New Essential Services Legislation Passes Third Reading
The Government of Saskatchewan has passed the amendments to Part VII of The Saskatchewan Employment Act, which covers essential services and WHMIS, the workplace hazardous materials information system. The essential services amendments balance protecting the public and ensuring that alternative methods to settle labour disputes are available.
“We have always committed to working with public sector employers and the unions that represent their workers to find common ground so that our legislation not only addresses constitutional obligations but also ensures the provision of essential services for Saskatchewan citizens,” Labour Relations and Workplace Safety Minister Don Morgan said. “As a result of working co-operatively with public sector employers, the unions that represent their workers and government representatives, we were able to find the right balance between protecting the public and ensuring that alternative methods to settle labour disputes are available.”
The collective and collaborative approach used to inform the content of the Act ensures fair and balanced legislation that does not diminish existing rights and privileges of the working people of Saskatchewan. The new essential services legislation fosters the development of on-going productive and effective relationships between the workforce and employers, and between individual working people and the unions that may represent them.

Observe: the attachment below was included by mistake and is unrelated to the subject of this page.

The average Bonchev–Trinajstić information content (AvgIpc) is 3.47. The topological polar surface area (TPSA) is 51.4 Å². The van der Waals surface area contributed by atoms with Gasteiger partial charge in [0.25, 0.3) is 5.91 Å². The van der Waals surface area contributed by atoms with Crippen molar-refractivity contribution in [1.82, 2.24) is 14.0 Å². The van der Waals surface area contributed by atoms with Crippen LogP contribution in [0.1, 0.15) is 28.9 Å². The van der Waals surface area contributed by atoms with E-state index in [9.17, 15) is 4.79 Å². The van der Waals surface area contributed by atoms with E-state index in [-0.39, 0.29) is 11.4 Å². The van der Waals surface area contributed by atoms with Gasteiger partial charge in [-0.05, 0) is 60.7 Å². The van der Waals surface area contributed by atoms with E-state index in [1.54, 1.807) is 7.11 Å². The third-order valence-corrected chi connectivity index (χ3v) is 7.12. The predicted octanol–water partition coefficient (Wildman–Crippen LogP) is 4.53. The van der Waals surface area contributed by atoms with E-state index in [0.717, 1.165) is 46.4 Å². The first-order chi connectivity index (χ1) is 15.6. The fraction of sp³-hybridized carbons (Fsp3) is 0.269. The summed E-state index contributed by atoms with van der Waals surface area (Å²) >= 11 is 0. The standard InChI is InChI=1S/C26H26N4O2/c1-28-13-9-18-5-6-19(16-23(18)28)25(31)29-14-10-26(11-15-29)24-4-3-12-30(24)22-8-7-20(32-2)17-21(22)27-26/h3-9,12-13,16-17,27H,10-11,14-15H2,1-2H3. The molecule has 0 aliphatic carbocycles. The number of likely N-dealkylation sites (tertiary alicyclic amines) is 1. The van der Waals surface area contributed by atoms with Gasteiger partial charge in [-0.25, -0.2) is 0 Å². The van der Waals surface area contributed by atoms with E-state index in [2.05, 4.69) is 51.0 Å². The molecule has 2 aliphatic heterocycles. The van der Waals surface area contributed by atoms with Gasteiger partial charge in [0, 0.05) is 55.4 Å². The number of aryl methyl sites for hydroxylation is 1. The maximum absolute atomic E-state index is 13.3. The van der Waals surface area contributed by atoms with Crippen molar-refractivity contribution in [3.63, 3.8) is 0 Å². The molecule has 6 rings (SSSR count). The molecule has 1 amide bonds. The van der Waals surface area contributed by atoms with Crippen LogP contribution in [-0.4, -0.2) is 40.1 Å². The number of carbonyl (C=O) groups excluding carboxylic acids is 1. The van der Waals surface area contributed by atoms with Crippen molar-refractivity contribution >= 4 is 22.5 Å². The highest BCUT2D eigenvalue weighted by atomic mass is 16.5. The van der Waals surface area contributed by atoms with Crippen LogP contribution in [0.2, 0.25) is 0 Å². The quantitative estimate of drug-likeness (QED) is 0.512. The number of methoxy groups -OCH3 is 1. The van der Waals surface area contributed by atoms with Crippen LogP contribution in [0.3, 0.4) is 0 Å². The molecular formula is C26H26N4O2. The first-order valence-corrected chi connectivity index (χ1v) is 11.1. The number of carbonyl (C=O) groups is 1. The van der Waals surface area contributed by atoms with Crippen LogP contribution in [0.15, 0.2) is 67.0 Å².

The key changes are:
- Removing the definition of “essential services”. The parties will determine what services are essential for their respective organizations.
- Establishing an Essential Services Tribunal, which is an independent third-party dispute resolution body that will render decisions on what are essential services as well as whether an essential services agreement substantially interferes with the exercise of a strike or lockout. The Tribunal will be comprised of the Chair or Vice-Chair of the Labour Relations Board and a representative appointed by each of the parties to the dispute.
- Provide for binding mediation-arbitration by a three-person panel when an essential services agreement is found to substantially interfere with the exercise of a strike or lockout.
- Require the parties to include in the Notice of Impasse whether there are essential services to be maintained in the event of a strike or lockout.
- Change the cooling off period from 14 days to 7 days in cases where essential services are identified.
- Establish a maximum time period of 60 days for binding mandatory mediation/conciliation under the Labour Relations Part of the Act, except where the parties mutually agree to a longer time period.
“As well, we are adopting a new North American standard for classifying and labelling of hazardous chemicals,” Morgan said. “Both Canada and the United States have agreed to harmonize our systems to this global standard. The new system will reduce confusion by creating consistent standards for companies, workers and other end users across the world, while enhancing protection of workers’ health and the environment.”
For more information on these changes and how they affect Saskatchewan workers and employers, visitwww.saskatchewan.ca.